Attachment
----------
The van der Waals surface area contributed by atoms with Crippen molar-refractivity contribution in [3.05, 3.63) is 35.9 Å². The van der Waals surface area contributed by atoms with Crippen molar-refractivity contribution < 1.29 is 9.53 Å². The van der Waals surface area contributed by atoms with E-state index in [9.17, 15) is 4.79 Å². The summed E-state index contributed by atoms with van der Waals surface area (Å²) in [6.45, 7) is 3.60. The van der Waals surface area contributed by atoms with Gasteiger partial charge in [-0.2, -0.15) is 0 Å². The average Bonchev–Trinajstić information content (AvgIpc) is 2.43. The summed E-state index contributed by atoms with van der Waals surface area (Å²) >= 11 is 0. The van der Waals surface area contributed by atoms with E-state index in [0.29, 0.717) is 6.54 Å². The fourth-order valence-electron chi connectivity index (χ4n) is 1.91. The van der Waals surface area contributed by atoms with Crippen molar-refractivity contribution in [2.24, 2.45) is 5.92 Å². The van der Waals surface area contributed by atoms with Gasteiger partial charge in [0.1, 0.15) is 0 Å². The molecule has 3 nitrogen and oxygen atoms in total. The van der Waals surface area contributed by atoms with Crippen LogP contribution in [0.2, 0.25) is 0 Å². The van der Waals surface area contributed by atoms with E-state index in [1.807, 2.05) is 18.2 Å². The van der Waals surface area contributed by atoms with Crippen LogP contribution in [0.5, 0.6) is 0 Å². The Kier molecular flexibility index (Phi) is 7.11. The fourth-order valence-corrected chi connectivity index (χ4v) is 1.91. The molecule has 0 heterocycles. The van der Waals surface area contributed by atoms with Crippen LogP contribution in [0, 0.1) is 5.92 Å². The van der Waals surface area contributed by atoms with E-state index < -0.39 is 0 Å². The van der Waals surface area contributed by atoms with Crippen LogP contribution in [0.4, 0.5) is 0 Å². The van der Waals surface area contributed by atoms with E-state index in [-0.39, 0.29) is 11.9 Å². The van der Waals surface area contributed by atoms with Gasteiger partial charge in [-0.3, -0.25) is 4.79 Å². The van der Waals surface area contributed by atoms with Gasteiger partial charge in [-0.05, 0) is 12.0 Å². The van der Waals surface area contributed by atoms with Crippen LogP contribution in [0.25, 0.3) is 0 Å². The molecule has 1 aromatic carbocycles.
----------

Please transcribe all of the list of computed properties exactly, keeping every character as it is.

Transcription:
The van der Waals surface area contributed by atoms with Crippen molar-refractivity contribution in [3.05, 3.63) is 35.9 Å². The van der Waals surface area contributed by atoms with Crippen molar-refractivity contribution < 1.29 is 9.53 Å². The van der Waals surface area contributed by atoms with E-state index in [9.17, 15) is 4.79 Å². The summed E-state index contributed by atoms with van der Waals surface area (Å²) in [6.45, 7) is 3.60. The van der Waals surface area contributed by atoms with Gasteiger partial charge in [-0.2, -0.15) is 0 Å². The average Bonchev–Trinajstić information content (AvgIpc) is 2.43. The summed E-state index contributed by atoms with van der Waals surface area (Å²) >= 11 is 0. The van der Waals surface area contributed by atoms with E-state index in [0.29, 0.717) is 6.54 Å². The fourth-order valence-electron chi connectivity index (χ4n) is 1.91. The van der Waals surface area contributed by atoms with Crippen molar-refractivity contribution in [2.24, 2.45) is 5.92 Å². The van der Waals surface area contributed by atoms with Gasteiger partial charge in [0.1, 0.15) is 0 Å². The molecule has 3 nitrogen and oxygen atoms in total. The van der Waals surface area contributed by atoms with Crippen LogP contribution in [0.2, 0.25) is 0 Å². The van der Waals surface area contributed by atoms with E-state index in [1.807, 2.05) is 18.2 Å². The van der Waals surface area contributed by atoms with Crippen LogP contribution in [0.5, 0.6) is 0 Å². The Kier molecular flexibility index (Phi) is 7.11. The fourth-order valence-corrected chi connectivity index (χ4v) is 1.91. The molecule has 0 heterocycles. The van der Waals surface area contributed by atoms with Crippen LogP contribution in [0, 0.1) is 5.92 Å². The van der Waals surface area contributed by atoms with E-state index < -0.39 is 0 Å². The van der Waals surface area contributed by atoms with Crippen LogP contribution in [0.4, 0.5) is 0 Å². The van der Waals surface area contributed by atoms with E-state index in [-0.39, 0.29) is 11.9 Å². The van der Waals surface area contributed by atoms with Gasteiger partial charge in [-0.3, -0.25) is 4.79 Å². The van der Waals surface area contributed by atoms with Gasteiger partial charge in [-0.05, 0) is 12.0 Å². The van der Waals surface area contributed by atoms with Crippen LogP contribution in [0.25, 0.3) is 0 Å². The molecule has 1 aromatic carbocycles.